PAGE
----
Sunday, May 28, 2006

The Rains Begin - May 13th 2006

We have come during the rainy season. At first it is barely evident – the morning and noon-day sky are bright blue and cloudless, the sun, a hot blinding sphere dominating the sky. Then afternoon hits. It becomes sickeningly humid, and you accept the fate that every single part of your body will shine with sweat until you leave this place. My poker straight hair begins to curl and everything – mango, water, capal, tastes like the salt of sweat that is permanently dripping down my nose onto my upper lip.

There is no hiding this heat – the nonchalant, complaint-free fashion with which we endure no longer holds. The backs of t-shirts become dark with sweat, and it just beads and drips like a perpetual cycle on your face. Friendly villagers inquire “How do you like Ghana’s weather now, white woman?” and laugh deep belly laughs when I reply, breathlessly “Fine, fine. I like it fine.” An unlikely story, from the way that I look.

And just when you think it will never break, that your bones will go from their ivory brittleness to the thick liquid pulp of cassava mush, and in the ultimate striptease you may begin to peel off your skin, seductively – the wind blows.

Not just any wind, but an icy breeze, something brisk like stepping out of a warm house into the –40C chill that only prairie-folk can attest to;

The rains are coming.

Large winged-wasps, small flies, mosquitoes of every association, and ants for good measure have already begun to silently invade any dry premises while you haven’t noticed. It is not the first rains, so the Ghanaians have taken this as the usual – the year progresses, it rains. They re-wrap their hair scarves and fasten their prayer caps tighter for the wind, and retreat out of the courtyard. They close their stores and secure their goods (whatever it may be that they are selling on metal plates; fish, watches, endless varieties of laundry soap) and settle down for the storm.

The bright blue sky has become in a few short minutes dark grey, and crackles with movement, electric underneath a roiling, changing, calm. Then the thunder claps and the sky erupts. Sheets and sheets of water pour down, each drop a mouthful, of clear fragrant water. It is like no rain we have ever seen in our temperate climate; buckets fill, lakes and rivers – once dry, snaked, dusty beds – begin again, and the parched Sahel ground softens so that once again its people may embed in its womb small seeds to feed their ever-growing children and children’s children.

For them it is an ordinary miracle – it is expected, and if the rains do not come, tragedy ensues. It is hard to see beauty in something that is like your own limb, its usefulness overtaking any poetic contemplation. For us foreigners however, it’s a sight unseen.

Jeff and I hand our cameras to Chloe and Jamaal, and run across the Tamale sidewalk. The store-venders are watching bemusedly at these crazy people from abroad, but we have forgotten. Suddenly, we are 5 years old again. Suddenly we are running up and down, pretending to be aeroplanes, laughing with teeth showing and spinning and looking up and saluting the sky and catching the drops in our thirsty mouths - ! Within minutes we are soaked to the skin; the ¢ 20 000 bills I am carrying in my bra dripping wet, puddles collecting in our sandals. We are flicking water at each other, we are jumping in the shallow puddles that are quick to dissipate into the deep gutters and wide canals that lead to some unseen river. A cold wind blows and we are shivering wet, but the words ‘pneumonia’ are long forgotten in some dusty textbook. Open mouthed, open handed, we catch the rain, speechless at its beauty and fervour and animistic power.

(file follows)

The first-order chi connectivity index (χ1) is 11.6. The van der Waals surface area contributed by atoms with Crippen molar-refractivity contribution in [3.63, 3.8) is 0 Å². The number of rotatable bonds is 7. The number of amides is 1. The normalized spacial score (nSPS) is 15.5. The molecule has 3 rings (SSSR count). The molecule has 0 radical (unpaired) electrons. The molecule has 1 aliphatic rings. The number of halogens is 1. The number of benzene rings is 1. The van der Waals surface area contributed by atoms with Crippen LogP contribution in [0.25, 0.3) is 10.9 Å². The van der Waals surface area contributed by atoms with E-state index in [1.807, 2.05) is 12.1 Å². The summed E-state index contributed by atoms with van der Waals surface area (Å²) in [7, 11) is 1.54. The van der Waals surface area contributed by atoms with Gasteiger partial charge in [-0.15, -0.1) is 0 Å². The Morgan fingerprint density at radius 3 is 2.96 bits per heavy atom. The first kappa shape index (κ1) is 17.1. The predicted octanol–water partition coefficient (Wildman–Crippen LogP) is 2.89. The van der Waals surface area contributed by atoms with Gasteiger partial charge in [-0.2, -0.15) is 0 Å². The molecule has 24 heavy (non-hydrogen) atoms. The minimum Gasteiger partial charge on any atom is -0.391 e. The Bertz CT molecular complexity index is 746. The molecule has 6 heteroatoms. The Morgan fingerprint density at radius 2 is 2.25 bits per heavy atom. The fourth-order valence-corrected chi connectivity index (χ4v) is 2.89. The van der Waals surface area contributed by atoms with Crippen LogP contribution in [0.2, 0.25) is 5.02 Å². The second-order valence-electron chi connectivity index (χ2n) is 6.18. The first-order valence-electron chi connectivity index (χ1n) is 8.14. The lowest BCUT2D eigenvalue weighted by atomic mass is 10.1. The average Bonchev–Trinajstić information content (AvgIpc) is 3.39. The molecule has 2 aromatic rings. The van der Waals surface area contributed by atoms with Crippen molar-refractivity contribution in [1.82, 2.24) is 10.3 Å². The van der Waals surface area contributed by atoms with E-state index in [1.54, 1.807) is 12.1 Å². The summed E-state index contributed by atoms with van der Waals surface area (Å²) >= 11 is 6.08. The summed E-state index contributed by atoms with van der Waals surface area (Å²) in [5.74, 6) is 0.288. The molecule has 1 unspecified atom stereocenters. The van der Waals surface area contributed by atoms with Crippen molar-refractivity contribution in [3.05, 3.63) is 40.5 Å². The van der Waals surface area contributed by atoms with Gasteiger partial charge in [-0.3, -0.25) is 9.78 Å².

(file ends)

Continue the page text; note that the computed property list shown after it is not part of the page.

And this is best how I will describe my strongest first impression of Ghana – I marvel at your lives. What for you is everyday, my Ghanaian friends, to me is a miracle. So I ask your pardon, for these short weeks, when I pause unexpectedly, at the rain, at old nana’s and women carrying two babies and a 40kg rice sack on their person, and termite hills, and the brief brief dusk and dawn – I apologize – it is all so new and miraculous. I am not saying that I shall romanticize you and your lives – undoubtedly in Ghana, just as everywhere, there are thieves and scoundrels, and wastrels and power hungry people fighting to get a piece of the illusion they call success – that is only a fact. But your world, your land and its colours and its people who smile wide and toil endlessly in the faith of tomorrow, they have reaffirmed my belief in the inherent joy, power, and beauty of this world.

A’san’kushoo – Thank you.

2 Comments:

At 11:24 p.m., Anonymous Alex said...

Apoorva.. I miss you I miss your beauty in text and life.
I can't wait for you to come back but I'm so happy for you.
I just htought you might want to know I am reading your journal (even though, it doesn't go in chronological order sometimes).
Things are going well for me, I'm working at the centre and am crazy busy with it, the 8 hours pass so fast I have so many animals to feed, clean and tend to. I dream about animals and worry about ducks geese and gulls at night. They are facinating and enthralling to me...
I just thought you could appreciate this...

 
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